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Lesson summary for:
Using evolution to understand influenza

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Overview:
This lesson is driven by the question: Why is a new flu vaccine needed every few years? Students answer this question and gather other information about evolution and influenza as they create an outline of a brochure for a biotechnology company.

Author/Source:
National Institutes of Health

Grade level:
13-16

Time:
1.5 hours

Teaching tips:
The exercise does a good job addressing the process of genetic sequence change, but it’s short on making the role of natural selection clear. Supplement with additional discussion or a short video on natural selection.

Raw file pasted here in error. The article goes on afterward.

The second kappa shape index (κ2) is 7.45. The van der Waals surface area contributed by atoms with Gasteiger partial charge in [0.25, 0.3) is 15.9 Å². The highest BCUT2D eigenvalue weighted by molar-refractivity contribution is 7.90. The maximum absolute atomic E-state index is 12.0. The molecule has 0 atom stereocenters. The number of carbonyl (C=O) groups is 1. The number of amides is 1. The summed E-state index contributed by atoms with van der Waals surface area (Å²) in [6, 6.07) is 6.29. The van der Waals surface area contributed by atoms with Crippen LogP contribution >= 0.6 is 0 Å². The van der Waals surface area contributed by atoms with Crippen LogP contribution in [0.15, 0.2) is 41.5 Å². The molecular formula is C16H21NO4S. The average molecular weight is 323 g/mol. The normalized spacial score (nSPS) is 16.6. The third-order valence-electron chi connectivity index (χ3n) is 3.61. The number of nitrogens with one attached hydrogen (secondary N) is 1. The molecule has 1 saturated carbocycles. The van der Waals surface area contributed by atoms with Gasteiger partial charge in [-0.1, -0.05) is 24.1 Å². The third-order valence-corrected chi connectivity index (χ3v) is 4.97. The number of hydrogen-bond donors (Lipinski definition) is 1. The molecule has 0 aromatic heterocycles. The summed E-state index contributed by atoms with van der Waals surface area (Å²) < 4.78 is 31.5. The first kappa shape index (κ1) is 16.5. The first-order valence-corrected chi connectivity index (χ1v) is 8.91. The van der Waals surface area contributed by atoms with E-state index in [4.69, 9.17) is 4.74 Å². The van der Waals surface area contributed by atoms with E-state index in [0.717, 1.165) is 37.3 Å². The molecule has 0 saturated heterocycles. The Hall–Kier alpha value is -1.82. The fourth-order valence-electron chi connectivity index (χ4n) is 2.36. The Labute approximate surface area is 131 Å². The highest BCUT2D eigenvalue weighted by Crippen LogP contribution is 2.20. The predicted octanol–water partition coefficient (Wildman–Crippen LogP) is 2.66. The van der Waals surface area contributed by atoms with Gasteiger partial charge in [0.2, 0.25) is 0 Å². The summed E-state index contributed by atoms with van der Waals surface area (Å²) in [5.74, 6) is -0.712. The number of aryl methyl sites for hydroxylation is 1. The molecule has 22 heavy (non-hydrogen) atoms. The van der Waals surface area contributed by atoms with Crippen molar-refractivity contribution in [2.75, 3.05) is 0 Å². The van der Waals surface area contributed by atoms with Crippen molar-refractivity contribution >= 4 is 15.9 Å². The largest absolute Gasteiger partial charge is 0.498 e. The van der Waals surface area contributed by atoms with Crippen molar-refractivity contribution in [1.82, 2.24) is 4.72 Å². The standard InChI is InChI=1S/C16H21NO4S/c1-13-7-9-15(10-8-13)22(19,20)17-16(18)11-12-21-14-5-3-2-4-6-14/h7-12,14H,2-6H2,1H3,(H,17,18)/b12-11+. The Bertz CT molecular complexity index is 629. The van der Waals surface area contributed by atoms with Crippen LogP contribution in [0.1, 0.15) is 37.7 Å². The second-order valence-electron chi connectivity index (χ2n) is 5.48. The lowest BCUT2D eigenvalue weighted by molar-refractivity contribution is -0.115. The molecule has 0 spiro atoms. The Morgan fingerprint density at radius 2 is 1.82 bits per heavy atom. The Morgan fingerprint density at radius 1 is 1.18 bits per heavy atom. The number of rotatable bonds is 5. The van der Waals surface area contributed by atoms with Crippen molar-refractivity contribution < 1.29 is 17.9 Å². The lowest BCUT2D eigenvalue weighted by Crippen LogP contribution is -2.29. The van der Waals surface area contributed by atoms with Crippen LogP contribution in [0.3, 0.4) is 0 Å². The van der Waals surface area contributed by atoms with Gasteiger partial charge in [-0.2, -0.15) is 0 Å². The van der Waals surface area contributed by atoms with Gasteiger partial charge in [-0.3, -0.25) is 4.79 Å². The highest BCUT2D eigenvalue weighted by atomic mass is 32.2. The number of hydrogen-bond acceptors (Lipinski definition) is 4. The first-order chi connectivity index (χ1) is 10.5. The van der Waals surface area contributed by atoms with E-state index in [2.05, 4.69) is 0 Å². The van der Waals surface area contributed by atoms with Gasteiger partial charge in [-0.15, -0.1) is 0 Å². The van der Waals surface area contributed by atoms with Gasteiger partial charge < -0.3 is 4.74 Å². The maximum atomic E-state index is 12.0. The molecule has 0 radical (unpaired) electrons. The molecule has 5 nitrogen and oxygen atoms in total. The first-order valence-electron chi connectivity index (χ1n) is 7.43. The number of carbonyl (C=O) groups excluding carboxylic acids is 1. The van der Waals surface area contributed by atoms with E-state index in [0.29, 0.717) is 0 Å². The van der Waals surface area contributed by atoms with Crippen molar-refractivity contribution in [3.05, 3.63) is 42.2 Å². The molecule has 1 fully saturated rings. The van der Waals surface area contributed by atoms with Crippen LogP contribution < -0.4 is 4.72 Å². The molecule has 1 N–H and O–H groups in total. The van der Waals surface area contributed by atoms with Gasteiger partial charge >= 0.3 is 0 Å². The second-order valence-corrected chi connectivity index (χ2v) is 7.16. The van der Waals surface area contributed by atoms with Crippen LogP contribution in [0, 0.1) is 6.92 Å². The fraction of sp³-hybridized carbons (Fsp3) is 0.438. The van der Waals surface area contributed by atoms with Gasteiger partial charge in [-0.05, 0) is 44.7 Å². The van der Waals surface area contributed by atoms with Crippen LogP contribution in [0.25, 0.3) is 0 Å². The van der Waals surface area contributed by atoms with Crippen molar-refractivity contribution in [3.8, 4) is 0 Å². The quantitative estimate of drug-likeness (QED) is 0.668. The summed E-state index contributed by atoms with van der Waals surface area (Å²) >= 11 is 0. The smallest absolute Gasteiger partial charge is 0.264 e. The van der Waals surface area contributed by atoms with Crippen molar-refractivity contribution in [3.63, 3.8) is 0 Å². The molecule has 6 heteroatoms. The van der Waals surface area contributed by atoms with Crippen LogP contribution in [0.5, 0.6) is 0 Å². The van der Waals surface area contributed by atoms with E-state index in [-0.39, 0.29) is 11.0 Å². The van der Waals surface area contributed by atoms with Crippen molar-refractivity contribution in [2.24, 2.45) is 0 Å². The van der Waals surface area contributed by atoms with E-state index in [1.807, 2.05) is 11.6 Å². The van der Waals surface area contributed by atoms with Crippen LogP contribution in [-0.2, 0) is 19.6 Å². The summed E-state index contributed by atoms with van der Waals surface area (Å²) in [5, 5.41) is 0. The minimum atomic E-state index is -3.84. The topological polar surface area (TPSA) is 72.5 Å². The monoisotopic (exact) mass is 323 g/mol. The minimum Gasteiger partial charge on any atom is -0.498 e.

Concepts:
Correspondence to the Next Generation Science Standards is indicated in parentheses after each relevant concept. See our conceptual framework for details.

  • Evolution is still continuing today.

  • Evolution results from natural selection acting upon genetic variation within a population.

  • Traits that confer an advantage may persist in the population and are called adaptations.

  • Natural selection can act on the variation in a population in different ways.

  • As with other scientific disciplines, evolutionary biology has applications that factor into everyday life, for example in agriculture, biodiversity and conservation biology, and medicine and health.

Teacher background:

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